OPINION AND ORDER
JOHN F. KEENAN, United States District Judge
Before the Court is the motion of Defendant Stoy Hayward, a British accounting firm, to dismiss the action for lack of personal jurisdiction, failure to state a claim, failure to plead fraud with particularity, lack of subject matter jurisdiction, and under the doctrine of forum non conveniens. Fed. R. Civ. P. 12(b)(2), (6), 9(b). For the reasons that follow, Defendant's motion to dismiss is granted.
In the third quarter of 1990, Asil Nadir, the then-chairman of Polly Peck International PLC, made an aborted bid to take the company private. Polly Peck, a publicly held conglomerate organized under United Kingdom law and headquartered in London, is a holding company for a network of over 200 subsidiaries worldwide. In the wake of Nadir's failed attempt, investors and bank creditors began to lose confidence in the company, and were unwilling to extend Polly Peck the credit it required to fund its day-to-day activities. Polly Peck's ordinary stock was taken off the London stock exchange in October 1990, and Polly Peck ultimately entered insolvency proceedings that are estimated to be the largest in the history of the United Kingdom: Polly Peck has approximately 2,000 creditors, not including shareholders, whose claims presently amount to approximately $ 2.3 billion.
In the midst of this complex administration, Plaintiffs filed this lawsuit claiming violations of the Securities Exchange Act of 1934, Sections 18 and 27, and negligence. Plaintiffs purchased Polly Peck ordinary stock, or American Depositary Receipts ("ADRs"),
in the United States between December 21, 1987 and August 21, 1990. Plaintiffs assert that Defendant Stoy Hayward, a British accounting firm, audited Polly Peck's group accounts from 1985 to 1989.
Polly Peck ultimately incorporated Defendant's group audit report into its annual reports, which were filed with the Securities Exchange Commission. Plaintiffs contend that the annual reports contained false and misleading information, including the group audits, that wrongfully induced them to invest in Polly Peck.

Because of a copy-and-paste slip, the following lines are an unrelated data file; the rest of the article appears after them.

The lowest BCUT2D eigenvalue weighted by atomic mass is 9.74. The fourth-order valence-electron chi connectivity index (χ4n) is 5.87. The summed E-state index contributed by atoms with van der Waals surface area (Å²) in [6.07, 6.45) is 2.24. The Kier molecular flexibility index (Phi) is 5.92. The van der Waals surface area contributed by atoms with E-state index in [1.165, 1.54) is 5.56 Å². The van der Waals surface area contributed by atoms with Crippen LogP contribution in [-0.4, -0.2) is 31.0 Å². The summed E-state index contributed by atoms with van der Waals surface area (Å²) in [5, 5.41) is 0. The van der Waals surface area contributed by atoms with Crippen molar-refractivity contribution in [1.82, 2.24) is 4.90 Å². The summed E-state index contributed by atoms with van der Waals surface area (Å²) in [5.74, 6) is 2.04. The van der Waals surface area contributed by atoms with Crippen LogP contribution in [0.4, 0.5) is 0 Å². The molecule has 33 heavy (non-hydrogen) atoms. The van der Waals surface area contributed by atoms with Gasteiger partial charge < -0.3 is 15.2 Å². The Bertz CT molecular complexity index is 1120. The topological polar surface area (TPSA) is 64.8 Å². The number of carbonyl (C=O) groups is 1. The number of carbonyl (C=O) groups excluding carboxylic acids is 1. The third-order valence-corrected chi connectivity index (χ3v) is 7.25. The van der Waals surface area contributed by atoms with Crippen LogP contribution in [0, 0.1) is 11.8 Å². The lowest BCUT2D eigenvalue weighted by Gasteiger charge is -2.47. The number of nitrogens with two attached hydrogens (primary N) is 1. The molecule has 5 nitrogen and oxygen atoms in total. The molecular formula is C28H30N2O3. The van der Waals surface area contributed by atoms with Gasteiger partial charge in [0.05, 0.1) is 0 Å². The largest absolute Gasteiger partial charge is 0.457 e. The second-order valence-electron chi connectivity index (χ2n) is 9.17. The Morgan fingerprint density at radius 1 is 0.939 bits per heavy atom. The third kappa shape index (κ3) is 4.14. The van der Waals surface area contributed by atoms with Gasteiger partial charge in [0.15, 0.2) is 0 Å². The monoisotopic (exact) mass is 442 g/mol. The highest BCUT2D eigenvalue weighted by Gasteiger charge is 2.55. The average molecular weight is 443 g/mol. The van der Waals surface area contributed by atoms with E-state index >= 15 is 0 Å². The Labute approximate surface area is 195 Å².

"At the outset of any forum non conveniens inquiry, the court must determine whether there exists an alternative forum. Ordinarily, this requirement will be satisfied when the defendant is 'amenable to process' in the other jurisdiction." Piper Aircraft Co. v. Reyno, 454 U.S. 235, 254, 70 L. Ed. 2d 419, 102 S. Ct. 252 n.22 (1981) (quoting Gulf Oil v. Gilbert, 330 U.S. 501, 506-07, 91 L. Ed. 1055, 67 S. Ct. 839 (1947)). In Gulf Oil v. Gilbert, the Supreme Court outlined the private and public interests that a district court should weigh in deciding whether to refuse jurisdiction pursuant to the doctrine of forum non conveniens. The private interests to be considered include
relative ease of access to sources of proof; availability of compulsory process for attendance of unwilling, and the cost of obtaining attendance of willing, witnesses . . . and all other practical problems that make trial of a case easy, expeditious and inexpensive. There may also be questions as to the enforceability of a judgment if one is obtained.
Gulf Oil v. Gilbert, 330 U.S. 501, 508, 91 L. Ed. 1055, 67 S. Ct. 839 (1947). The court is to weigh the "relative advantages and obstacles to a fair trial," id., and should consider public interest factors such as congestion in the courts, local relation to the controversy, and the imposition of jury duty on a community that has no relation to the litigation. Id. at 508-09. Consideration of the Gilbert factors "leaves much to the discretion" of the trial judge. Id. at 508.
A. Existence of an Alternative Forum
In this case, there is clearly an alternative forum. Defendant Stoy Hayward has represented both in its motion papers and to the Court during oral argument that it will consent to the jurisdiction of the English courts. Accordingly, Defendant is not only "amenable to process" in England, but will not contest personal jurisdiction there. Plaintiffs' contention that England cannot be considered an adequate forum because it does not provide precisely the same remedies is unpersuasive. "Some inconvenience or the unavailability of beneficial litigation procedures similar to those available in the federal district courts does not render an alternative forum inadequate." Borden, Inc. v. Meiji Milk Products Co., 919 F.2d 822, 829 (2d Cir. 1990) (quoting Shields v. Mi Ryung Constr. Co., 508 F. Supp. 891, 895 (S.D.N.Y. 1981)); see also Alcoa S.S. Co. v. M/V Nordic Regent, 654 F.2d 147, 150 (2d Cir.) (en banc) ("the prospect of a lesser recovery does not justify refusing to dismiss on the ground of forum non conveniens"), cert. denied, 449 U.S. 890, 66 L. Ed. 2d 116, 101 S. Ct. 248 (1980).
B. Private Interest Factors